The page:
Bronchiolitis is the leading cause of hospitalizations among infants in the United States. Hospitalizations for this disease have increased and it has been hypothesized that reliance on oximetry values may be at least partly responsible for the increase. There is no absolute consensus on whether supplemental oxygen is required in patients with saturations between 90-95%. Additionally, there is little evidence examining the effect of presenting oximetry readings on Emergency Physician’s decision to admit or discharge.
These authors sought to help clarify the influence of oximetry on admission decisions in a novel way. They created a randomized study in which half of the patients had “true” oximetry readings and half of the patients had “false” readings (the actual reading was falsely increased by 3% to the eyes of the clinicians).
What is the effect of artificially increasing oximetry readings on Emergency Physician decision to admit or discharge infants presenting with bronchiolitis?
Previously healthy infants aged 4 weeks to 12 months who presented to the ED with a diagnosis of bronchiolitis.
Pulse oximetry displaying altered saturation values of 3% higher than that read.
True saturation pulse oximetry display.
Primary Outcome: Hospitalization within 72 hours (defined as hospitalization a at the index visit, hospitalization within 72 hours after discharge or active hospital care for greater than 6 hours)
Secondary Outcome: Supplemental oxygen use, ED LOS, unscheduled bronchiolitis visits within 72 hours.
Randomized, double-blind, parallel group trial conducted in a tertiary-care ED in Toronto.
Children with significant prior medical history (cardiopulmonary, neuromuscular, hematologic or congenital airway anomalies), triage saturation below 88%, patients transferred from other institutions and the presence of severe respiratory distress.
213 patients randomized (1812 patients assessed for eligibility), 33% admitted
Primary Outcome (hospitalization within 72 hours)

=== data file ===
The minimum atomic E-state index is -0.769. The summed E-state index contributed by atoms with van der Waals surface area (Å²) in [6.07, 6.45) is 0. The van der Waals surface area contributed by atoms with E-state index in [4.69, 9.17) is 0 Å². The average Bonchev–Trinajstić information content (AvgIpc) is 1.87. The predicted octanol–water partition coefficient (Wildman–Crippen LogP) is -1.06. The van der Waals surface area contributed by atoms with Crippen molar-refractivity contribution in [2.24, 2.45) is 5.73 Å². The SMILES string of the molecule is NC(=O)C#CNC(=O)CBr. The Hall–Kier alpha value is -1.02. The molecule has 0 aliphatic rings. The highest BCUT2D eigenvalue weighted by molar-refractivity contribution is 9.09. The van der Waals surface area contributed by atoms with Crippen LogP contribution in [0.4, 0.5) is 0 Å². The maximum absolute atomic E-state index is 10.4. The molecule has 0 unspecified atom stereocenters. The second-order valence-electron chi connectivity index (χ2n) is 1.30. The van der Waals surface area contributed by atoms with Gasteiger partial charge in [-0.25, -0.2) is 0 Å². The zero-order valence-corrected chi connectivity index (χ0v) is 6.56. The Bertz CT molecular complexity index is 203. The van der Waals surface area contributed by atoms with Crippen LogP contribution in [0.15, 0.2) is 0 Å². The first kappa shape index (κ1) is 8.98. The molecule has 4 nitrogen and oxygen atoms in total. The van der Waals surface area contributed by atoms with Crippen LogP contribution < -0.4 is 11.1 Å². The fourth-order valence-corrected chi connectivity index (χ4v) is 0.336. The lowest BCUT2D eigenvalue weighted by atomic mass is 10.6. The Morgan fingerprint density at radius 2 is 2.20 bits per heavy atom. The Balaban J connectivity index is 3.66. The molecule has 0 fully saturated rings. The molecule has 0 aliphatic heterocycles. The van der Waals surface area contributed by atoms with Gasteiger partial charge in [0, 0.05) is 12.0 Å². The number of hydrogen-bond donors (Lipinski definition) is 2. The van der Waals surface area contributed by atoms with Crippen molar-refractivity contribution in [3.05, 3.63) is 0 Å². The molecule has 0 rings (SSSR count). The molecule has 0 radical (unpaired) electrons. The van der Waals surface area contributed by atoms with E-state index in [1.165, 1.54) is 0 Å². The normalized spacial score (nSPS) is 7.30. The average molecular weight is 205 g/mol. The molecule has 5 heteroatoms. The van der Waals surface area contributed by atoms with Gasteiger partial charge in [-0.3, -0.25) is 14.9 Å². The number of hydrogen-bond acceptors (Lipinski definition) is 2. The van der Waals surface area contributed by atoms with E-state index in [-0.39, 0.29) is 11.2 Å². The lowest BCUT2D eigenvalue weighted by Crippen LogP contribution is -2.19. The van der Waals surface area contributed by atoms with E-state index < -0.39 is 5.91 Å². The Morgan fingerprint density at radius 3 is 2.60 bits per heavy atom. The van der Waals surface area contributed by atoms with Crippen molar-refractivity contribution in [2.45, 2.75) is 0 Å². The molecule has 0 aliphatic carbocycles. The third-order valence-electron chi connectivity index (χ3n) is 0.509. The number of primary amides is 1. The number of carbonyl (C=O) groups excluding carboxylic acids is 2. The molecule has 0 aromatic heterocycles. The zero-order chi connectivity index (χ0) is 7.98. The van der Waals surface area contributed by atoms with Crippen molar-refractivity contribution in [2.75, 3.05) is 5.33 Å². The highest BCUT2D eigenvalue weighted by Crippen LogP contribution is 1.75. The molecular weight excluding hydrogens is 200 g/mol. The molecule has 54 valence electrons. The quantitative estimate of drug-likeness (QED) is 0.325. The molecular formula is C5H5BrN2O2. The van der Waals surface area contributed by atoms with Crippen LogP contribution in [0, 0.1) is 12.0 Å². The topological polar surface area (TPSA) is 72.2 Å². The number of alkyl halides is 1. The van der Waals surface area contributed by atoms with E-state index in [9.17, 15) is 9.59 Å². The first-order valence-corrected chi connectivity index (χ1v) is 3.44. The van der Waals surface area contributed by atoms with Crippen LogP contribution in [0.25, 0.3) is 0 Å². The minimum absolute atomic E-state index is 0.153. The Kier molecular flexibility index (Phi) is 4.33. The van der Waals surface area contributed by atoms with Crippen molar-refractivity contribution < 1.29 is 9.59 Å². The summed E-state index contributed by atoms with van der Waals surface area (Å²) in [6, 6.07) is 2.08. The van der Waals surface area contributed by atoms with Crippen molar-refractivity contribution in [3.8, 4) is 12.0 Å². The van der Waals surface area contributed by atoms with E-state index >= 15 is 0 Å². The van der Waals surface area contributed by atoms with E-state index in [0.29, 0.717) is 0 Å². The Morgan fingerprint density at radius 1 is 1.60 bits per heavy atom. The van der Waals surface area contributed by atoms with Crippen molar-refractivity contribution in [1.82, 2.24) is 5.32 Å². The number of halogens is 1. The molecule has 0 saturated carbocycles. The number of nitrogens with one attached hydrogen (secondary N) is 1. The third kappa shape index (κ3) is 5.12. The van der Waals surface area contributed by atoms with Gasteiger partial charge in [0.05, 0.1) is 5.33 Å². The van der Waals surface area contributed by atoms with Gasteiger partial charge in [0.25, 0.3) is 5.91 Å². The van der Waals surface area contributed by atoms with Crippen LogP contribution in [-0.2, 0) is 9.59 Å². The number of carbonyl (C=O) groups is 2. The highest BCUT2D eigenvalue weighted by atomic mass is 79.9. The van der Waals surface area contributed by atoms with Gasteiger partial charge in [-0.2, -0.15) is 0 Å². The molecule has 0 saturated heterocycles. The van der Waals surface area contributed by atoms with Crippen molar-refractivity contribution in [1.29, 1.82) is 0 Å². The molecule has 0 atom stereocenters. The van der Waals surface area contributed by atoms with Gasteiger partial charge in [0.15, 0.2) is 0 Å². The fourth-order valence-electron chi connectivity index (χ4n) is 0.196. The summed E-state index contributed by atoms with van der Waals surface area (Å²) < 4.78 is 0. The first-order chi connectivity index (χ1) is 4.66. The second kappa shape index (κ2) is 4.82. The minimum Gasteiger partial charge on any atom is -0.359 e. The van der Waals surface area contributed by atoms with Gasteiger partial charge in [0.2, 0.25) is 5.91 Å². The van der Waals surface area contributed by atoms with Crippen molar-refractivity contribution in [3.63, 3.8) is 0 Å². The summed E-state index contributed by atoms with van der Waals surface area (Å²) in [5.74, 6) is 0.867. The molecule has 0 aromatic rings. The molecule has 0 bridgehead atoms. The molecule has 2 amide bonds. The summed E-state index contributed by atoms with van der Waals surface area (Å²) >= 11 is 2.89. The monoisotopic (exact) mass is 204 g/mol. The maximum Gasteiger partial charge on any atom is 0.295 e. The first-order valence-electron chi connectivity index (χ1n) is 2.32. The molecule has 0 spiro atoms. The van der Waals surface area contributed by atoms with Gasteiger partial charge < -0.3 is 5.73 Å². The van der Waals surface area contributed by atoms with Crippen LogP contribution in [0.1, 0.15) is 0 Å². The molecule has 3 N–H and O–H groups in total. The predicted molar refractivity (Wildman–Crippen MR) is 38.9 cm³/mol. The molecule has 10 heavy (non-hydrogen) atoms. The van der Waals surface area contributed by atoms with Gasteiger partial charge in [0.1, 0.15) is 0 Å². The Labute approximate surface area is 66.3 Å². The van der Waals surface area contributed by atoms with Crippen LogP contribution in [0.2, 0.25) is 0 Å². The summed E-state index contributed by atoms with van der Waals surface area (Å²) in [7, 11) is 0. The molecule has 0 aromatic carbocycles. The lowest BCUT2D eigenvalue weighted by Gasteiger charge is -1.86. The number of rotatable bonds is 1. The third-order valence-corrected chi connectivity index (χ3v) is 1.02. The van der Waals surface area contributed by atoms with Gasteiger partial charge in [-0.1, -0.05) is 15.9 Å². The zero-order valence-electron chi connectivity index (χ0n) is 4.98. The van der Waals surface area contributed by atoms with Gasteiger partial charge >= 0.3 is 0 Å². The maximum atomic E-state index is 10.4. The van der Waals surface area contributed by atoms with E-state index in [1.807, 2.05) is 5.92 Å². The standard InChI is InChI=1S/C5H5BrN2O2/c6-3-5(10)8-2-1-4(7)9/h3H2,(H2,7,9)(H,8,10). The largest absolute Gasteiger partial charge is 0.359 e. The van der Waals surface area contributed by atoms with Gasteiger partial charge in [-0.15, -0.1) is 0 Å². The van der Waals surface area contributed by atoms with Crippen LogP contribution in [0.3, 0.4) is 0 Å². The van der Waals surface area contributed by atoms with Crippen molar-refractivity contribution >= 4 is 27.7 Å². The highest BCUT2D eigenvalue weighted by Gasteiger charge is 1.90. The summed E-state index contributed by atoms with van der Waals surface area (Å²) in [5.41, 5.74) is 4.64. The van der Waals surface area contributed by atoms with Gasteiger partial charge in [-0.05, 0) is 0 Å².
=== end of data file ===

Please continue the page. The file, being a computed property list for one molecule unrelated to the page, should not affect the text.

- 41% (44/108) of patients in the true oximetry group
- 25% (26/105) of patients in the altered oximetry group
Difference: 16% (95% CI 3.6 – 28.4%) p = 0.005 (NNT = 6.25)
Adjusted Odds Ratio: 4.0
In a subgroup analysis only the active hospital care for greater than 6 hours demonstrated a statistically significant difference
Secondary Outcome (unscheduled medical visits for bronchiolitis)
- 21.3% (23/108) of patients in true oximetry group
- 14.3% (15/105) of patients in the altered oximetry group
This difference was not statistically different.
None of the other secondary endpoints had statistically significant differences.
- Successful randomization – baseline characteristics very similar
- Primary outcome is important and patient oriented
- Randomization well done
- Authors took unique approach to address a significant clinical question
- Single center
- High number of enrollment refusals from parents introduces selection bias.
- Most infants had near-normal oxygen saturation or mild hypoxia. Only 16% of the altered group and 10% of the true group had oxygen saturation < 94% potentially limiting the impact of the intervention
- Although physicians were blinded to allocation, they were aware the study was being performed. This may have altered behavior.
“Among infants presenting to an emergency department with mild to moderate bronchiolitis, those with an artificially elevated pulse oximetry reading were less likely to be hospitalized within 72 hours or to receive active hospital care for more than 6 hours than those with unaltered oximetry readings. This suggests that oxygen saturation should not be the only factor in the decision to admit, and its use may need to be reevaluated.”
Mild hypoxia appears to disproportionately influence Emergency Physician disposition in infants with bronchiolitis. This likely results from poor understanding of the oxygen dissociation curve. This curve is relatively flat between 90-95% saturation. In fact, 3% oxygen saturation differences in this range correspond with an arterial pressure difference of only 9 mm Hg. Instead of concentrating on small differences in oxygen saturation, we should focus our attention on the patient and how they look clinically.
Potential Impact To Current Practice
Mild hypoxia should not be a major determinant in disposition decision making for infants with bronchiolitis.
Emergency Physicians rely too heavily on oximetry readings in deciding whether to admit or discharge patients with bronchiolitis. Over-reliance on this value leads to excess, possibly unnecessary, hospitalizations.